yes it does, if you communicate (which can be both verbal and physical) and what you communicate is misleading then you break the precept.
just the same way the first of the panca/attha sila can be broken verbally, yet it is a physical action, this can be broken through physical action also.
it comes down to the intention at the end of the day, and if you intend to break the first 4 indirectly (meaning not breaking the strict letter of the rule) (the fifth can not be broken without actually doing it oneself, but can be tarnished verbally through encouraging others to do it) it still breaks the precept, or at the very least tarnishes it.
Last edited by Cittasanto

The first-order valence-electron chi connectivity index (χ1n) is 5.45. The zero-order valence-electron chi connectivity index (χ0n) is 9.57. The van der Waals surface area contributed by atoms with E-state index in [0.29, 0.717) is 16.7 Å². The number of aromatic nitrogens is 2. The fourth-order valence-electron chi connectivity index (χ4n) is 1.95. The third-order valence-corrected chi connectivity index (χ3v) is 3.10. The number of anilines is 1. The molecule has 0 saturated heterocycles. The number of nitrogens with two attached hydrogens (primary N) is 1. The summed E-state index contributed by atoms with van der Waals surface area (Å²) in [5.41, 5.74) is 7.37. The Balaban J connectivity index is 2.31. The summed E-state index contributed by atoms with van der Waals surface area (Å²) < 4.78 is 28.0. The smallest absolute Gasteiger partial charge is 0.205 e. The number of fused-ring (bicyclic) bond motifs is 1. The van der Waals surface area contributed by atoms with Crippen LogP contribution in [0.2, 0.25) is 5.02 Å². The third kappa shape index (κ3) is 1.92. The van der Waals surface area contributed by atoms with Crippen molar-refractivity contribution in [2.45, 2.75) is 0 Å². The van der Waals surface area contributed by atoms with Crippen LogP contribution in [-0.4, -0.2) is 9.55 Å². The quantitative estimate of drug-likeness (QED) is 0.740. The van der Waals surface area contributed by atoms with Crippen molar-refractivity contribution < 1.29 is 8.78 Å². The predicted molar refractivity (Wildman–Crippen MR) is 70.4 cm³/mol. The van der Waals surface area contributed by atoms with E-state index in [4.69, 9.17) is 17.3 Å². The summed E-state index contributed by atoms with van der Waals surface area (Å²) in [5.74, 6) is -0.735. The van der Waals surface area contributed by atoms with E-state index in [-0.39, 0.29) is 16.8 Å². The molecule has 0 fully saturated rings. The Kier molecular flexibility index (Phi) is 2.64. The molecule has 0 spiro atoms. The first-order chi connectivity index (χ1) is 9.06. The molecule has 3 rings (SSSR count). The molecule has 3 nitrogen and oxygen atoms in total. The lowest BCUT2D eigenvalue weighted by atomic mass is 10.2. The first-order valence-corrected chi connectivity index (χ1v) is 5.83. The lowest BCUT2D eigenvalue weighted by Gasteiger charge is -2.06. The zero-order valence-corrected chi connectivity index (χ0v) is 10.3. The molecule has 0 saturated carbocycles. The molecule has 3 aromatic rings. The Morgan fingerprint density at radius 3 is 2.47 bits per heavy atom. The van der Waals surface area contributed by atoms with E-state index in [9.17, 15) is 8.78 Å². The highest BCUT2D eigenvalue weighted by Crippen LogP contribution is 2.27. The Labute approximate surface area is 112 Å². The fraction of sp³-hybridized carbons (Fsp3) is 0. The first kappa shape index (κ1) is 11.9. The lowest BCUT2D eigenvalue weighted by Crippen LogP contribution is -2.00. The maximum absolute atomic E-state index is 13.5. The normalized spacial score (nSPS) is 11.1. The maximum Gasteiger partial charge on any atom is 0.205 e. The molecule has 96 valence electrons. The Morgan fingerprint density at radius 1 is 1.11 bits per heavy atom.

on Sun Feb 05, 2012 1:35 am, edited 1 time in total.
He who knows only his own side of the case knows little of that. His reasons may be good, and no one may have been able to refute them.
But if he is equally unable to refute the reasons on the opposite side, if he does not so much as know what they are, he has no ground for preferring either opinion …
He must be able to hear them from persons who actually believe them … he must know them in their most plausible and persuasive form.